Pat Mowle’s response to an interview request with The Courier following his announcement that he was hanging up the boots and would no longer be a Narrabri Blues trainer in 2022 was a true reflection of his many years of service and dedication to the club.

The Narrabri Rugby League Football Club life member is a humble man who does so much for others, both in and out of the rugby league arena, without expecting anything in return.

“I don’t want to make this all about me,” Mowle said.

“I’ve done it because I love the club and the players, not for praise.”

But, following a lot of persuasion from family and friends, the five-time Narrabri Blues clubman of the year hesitantly agreed to chat about his time with the club.

Mowle is an avid Rabbitohs fan who signed up for the Narrabri Blues as a 21-year-old in 1982.

He played 10 enjoyable seasons of senior footy for the club, one of which was in first grade while the rest were in reserve grade.

His final match in a Narrabri Blues jersey was at Collins Park in the 1991 reserve grade preliminary final.

While his team won that day against the Gunnedah Bulldogs to advance to the grand final where it met West Tamworth, he had to watch the Blues lose in the big dance from the sideline after his jaw was broken as a result of a punch thrown by a Gunnedah player during what would be his farewell game.

He remained a part of the club as a committee member for five more years before moving on when his eldest son Kaleb was born.

Sixteen years later, he would rejoin the club when Kaleb played his first year in the senior grades.

Since then, Pat has been known by the Narrabri rugby league community as both a hard-working and dedicated committee member and club trainer.

He told The Courier that he had enjoyed his time at the Narrabri Blues.

“I came back about 10 years ago for Kaleb’s first year, so I would’ve been with the club for about 25 years all up,” Pat said.

“It’s been great, the club’s been great and I enjoyed my time immensely.

“It’s been a good ride.

“I’d really love to keep doing it, but it’s time to stop. I’m 60-years-old, and I told the wife I was going to give it up this year, and I have.

“It was a really special year this one (being the 100th year of rugby league in Narrabri) and it would’ve been even more special if we’d have got to the grand final, which I believe we would have won.

“It was an amazing year. We had a really good first grade side, and Jake (captain-coach Jake Rumsby) did a great job to get them where he did.

“They had a lot of injuries, but to still be minor premiers is quite a massive achievement.

“Again, we should have gone one step more, but COVID got in the road. That nearly made me change my mind actually, but I thought about it, and I said I was going to stop and I’m a man of my word so I pulled up.

“I’d still love to keep training with them, though, so we’ll see how that goes.

“I’ll be definitely coming down and watching a few games too.”

The hard-working club trainer has been recognised for his ongoing efforts across the years by the club. He received the Narrabri Blues’ greatest annual off-field honour on five occasions when he was named the clubman of the year in 2013, each year from 2015 to 2017, and then again in 2021.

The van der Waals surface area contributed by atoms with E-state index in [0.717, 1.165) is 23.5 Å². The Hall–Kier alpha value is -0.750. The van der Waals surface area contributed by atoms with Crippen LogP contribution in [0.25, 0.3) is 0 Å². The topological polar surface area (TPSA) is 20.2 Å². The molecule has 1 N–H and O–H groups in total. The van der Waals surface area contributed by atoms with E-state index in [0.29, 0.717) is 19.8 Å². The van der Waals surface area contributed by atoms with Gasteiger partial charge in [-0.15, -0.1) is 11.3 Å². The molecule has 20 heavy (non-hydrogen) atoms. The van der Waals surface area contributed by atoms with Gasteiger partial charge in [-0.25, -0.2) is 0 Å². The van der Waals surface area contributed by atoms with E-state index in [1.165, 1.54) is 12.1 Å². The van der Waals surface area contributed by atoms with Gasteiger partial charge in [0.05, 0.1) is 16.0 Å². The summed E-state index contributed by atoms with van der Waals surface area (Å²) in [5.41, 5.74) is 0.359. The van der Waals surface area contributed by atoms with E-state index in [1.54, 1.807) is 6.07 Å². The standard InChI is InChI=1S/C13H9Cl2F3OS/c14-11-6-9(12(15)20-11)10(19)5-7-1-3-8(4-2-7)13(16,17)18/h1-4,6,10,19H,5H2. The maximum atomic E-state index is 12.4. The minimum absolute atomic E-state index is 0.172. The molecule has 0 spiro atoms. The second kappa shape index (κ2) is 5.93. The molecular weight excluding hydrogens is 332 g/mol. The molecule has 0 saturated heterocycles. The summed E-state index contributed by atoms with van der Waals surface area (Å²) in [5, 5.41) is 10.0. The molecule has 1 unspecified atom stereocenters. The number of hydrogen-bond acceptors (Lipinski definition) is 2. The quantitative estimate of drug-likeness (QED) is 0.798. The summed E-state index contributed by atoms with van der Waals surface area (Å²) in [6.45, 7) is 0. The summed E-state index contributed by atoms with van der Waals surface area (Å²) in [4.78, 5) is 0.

He said that while it was an awesome feeling each time, and it was nice to be voted by his peers for such a special award, winning awards like that one was never why he gave all that he did.

He always did it for the club and the game, for the players, the fans, and the sponsors, and for his sons Kaleb and Jordyn.

One thing that Mowle has always had was the respect of the playing group, and why wouldn’t he? He has always led by example.

When senior player Hayden Bell ran a pre-season boot camp session back in March, a small group of 14 put themselves through the pain to help the club put itself in the best position possible for when the 2021 season finally rolled around.

Of course, one of those 14 was the then-59-year-old Mowle who pushed himself all the way to the end, both for his own benefit but also to help raise the bar and set an example for the next generation of players coming through at the club.

Actions like that, combined with his kindness, his sense of humour and his willingness to chat to anyone and everyone at the club about all things footy and life, are what shaped him as the ultimate clubman who will now be significantly missed as he moves on.

Mowle said that he enjoyed getting involved with the players and that the role of club trainer suited him perfectly.

“I just love to run,” he said.

“I really like mixing with all the players too.

“I’ve been doing all four grades for about six or seven years now, maybe. It’s just something I really like to do.

“It’s good camaraderie and I love to have a beer with the guys after each game.

“The blokes I’ve run the water with and against have been great too. I’ve got on a first-name basis with a heap of them.

“You get to meet a lot of people and even players, it’s great.

“I’ve spent a lot of time on this oval, which I’ve loved, but sometimes it’s just time to move on, and I’m sure someone will step up and do it from next year.

“There are a few young blokes there who can help out.”

While there was never any doubt about the legacy that Mowle would leave behind once he eventually hung up the boots, the Blues made it official in 2017 when he was made a life member.

“That’s one of the greatest achievements of my whole life, to be honest,” Mowle said.

“That was really special.

“Like I said about the other awards (clubman of the year), I don’t do what I’ve done to receive those kinds of things.

“But to be made a life member of the Blues was very special.”

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